which, for n soluble tracers, constitutes a set ofn independent equations [analogous to the excretion equation set of MIGET (18) except for the addition of the factor R_{i}] from which a distribution of ventilationV˙/V˙a with respect to theV˙/Q˙ is theoretically obtainable without consideration of the transient data. (However, it is the use of transient data that allows T to be small enough to reduce the uncertainty from recirculation error to within acceptable limits.) Because the values of R_{i} are definable in terms of (V˙/Q˙)_{i} values (as well as mixed venous and inspired values of O_{2} and CO_{2}), the presence of R_{i} in Eqs.8 and 9 has essentially no influence on theV˙/Q˙ distribution parameter extraction sensitivity by model parameterfitting processes applied to both transient and equilibrium data and Eq. sets 8 and9, as described in methods. Volume parameters become byproducts of the method.
Once the V˙/Q˙ distribution has been obtained,
where V˙a is obtained by applying mass balance to the reference (insoluble) tracer, as previously reported (1), giving
where
Determination of
C v ¯ O 2 .
About four decades ago, Rahn and Fenn (10) established empirical relationships for both alveolar Po
_{2} and Pco
_{2}(Pa
_{O2} and Pa
_{CO2}, respectively) as functions ofV˙/Q˙ for given input variables associated with mixed venous blood. These relationships formed what became known as the O_{2}CO_{2} diagram. Subroutines published by Olszowka and Farhi (8) provided the means to mathematically model the O_{2}CO_{2} diagram and, thereby, calculate the expected values of Po
_{2}and Pco
_{2} of compartment i(Po
_{2 i} and Pco
_{2 i}, respectively), for a given (V˙/Q˙)_{i} value [given values of
where Fo _{2 i} and Fco _{2 i} are fractions of O_{2} and CO_{2} in compartment i,respectively; and Fi _{O2} is inspired fraction of O_{2}.
Our approach to measuring
and
It should again be noted that representation of Pa _{O2} and Pa _{CO2} in the respective expired time profiles of O_{2} and CO_{2} is complicated by the lack of ventilation concurrence associated with pulmonary disease (see discussion and Ref. 1).
The procedure for calculating
1) Assume starting values for
2) Calculate the Po _{2 i}, Pco _{2 i}, for each compartment, starting with a V˙/Q˙ distribution calculated based on uniform R_{i} values. (For uniform R, the influence of R on the righthand side of Eqs. 8 and 9 is canceled by the influence of R on Pi _{j}, as shown in Eqs. 19 and 20 of methods).
3) Compare measured Pa _{O2}and Pa _{CO2} values against predicted values according to Eqs. 13 and 14.
4) Adjust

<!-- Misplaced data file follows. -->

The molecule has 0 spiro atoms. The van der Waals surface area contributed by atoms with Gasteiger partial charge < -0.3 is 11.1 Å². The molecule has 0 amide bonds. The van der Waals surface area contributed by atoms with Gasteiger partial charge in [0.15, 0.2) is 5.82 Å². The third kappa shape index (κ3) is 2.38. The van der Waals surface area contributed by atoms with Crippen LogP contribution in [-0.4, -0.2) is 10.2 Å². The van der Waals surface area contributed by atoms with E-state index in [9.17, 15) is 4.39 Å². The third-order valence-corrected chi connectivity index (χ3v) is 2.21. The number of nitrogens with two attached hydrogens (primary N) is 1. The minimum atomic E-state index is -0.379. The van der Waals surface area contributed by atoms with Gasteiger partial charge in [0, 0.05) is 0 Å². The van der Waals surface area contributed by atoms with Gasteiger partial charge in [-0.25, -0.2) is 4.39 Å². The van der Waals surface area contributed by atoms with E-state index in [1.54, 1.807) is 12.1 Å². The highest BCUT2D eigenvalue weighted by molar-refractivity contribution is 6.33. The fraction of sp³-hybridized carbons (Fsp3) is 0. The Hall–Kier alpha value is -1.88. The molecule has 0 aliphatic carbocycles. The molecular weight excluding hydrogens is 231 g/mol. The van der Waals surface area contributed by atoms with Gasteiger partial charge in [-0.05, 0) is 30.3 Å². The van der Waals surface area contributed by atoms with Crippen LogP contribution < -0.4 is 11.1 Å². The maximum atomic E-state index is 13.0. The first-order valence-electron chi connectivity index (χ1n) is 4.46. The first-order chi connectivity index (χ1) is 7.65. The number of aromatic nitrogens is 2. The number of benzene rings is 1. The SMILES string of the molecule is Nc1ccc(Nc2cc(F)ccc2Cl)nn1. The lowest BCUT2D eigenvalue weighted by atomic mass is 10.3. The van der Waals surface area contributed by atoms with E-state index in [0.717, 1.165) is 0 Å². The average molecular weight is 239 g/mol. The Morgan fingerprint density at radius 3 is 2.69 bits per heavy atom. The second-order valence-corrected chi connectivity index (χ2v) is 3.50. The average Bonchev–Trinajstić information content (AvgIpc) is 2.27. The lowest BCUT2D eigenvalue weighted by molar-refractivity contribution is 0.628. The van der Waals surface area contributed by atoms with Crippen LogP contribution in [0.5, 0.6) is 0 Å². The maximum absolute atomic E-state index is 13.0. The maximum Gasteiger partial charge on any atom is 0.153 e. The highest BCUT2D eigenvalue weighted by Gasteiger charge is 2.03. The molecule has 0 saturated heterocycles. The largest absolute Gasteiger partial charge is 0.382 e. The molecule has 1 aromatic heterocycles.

5) Recalculate the V˙/Q˙distribution based on R_{i} values calculated fromEq. 12 by using Po _{2 i} and Pco _{2 i} values obtained in step 2.
6) Repeat steps 2–4 by using theV˙/Q˙ and R distributions obtained instep 5. (Although this highly convergent process can be repeated to achieve higher accuracy, in practice, repetition is not required).
Calculation of CO.
Calculation of CO involves determination of the physiological shuntQ˙s and adding it to
where Ca_{O2} is arterial O_{2} content, and by mass balance, the average endcapillary content
where O_{2} content in compartment i(Co
_{2 i}) values are calculated from
and where O_{2} saturation in compartment i(So _{2 i}) values are obtained from1) Po _{2 i} (determined above) and 2) knowledge of the O_{2} disassociation function’s relationship to Pco _{2 i}and blood chemical parameters base excess, P_{50}, and Hb (13).
With an unbiased value of arterial O_{2} saturation, obtained noninvasively by pulse oximetry (or by arterial sample), an unbiased calculation of Ca_{O2} becomes available through Eq. 17
(with “a” substituted for i where arterial Po
_{2} is iteratively calculated from Ca_{O2} by its functional relationship to the O_{2} dissociation curve). Thus, with all contents of Eq.15
determined, CO is calculated by adding
METHODS
V˙/Q˙ distribution extraction procedures.
Extraction of the V˙/Q˙ distribution from Eq. 8
first requires determination of the input Pi
_{j} values that are not directly measurable by the bolus method. The process for obtaining the input values begins with application of Eq. 7
to the insoluble tracer (where j = 1, λ_{b1} = 0, and C_{1} = 0). Solving Eq. 7
for Pa
_{1}(T/2)/Pi
_{1} and Pa
_{1}(0)/Pi
_{1} and combining gives
Solving for Pi
_{1} then gives
where Pa
_{1}(0) and Pa
_{1}(T/2) are the measurable minimum and maximum points on the Pa
_{1}(t ) profile. The Pi
_{j} values for the soluble tracers are then calculated by
where G_{j} represents the measurable tracer supply gas fraction ratios of the soluble tracers to the insoluble tracer, measurable by the multiplegas analyzer (with sufficient sample dilution to satisfy the dynamic range limitation of the analyzer).
Note that when Eqs. 20 and 21 are combined with theV˙/Q˙ distribution defining Eqs.8 and 9, the R_{i} factors cancel as the R_{i} distribution approaches uniformity. This fact, plus the fact that the influence of a nonuniform R_{i}distribution on (V˙/Q˙) extraction is small, is the basis for the iterative procedure for including R_{i} in theV˙/Q˙ distribution extraction method described below.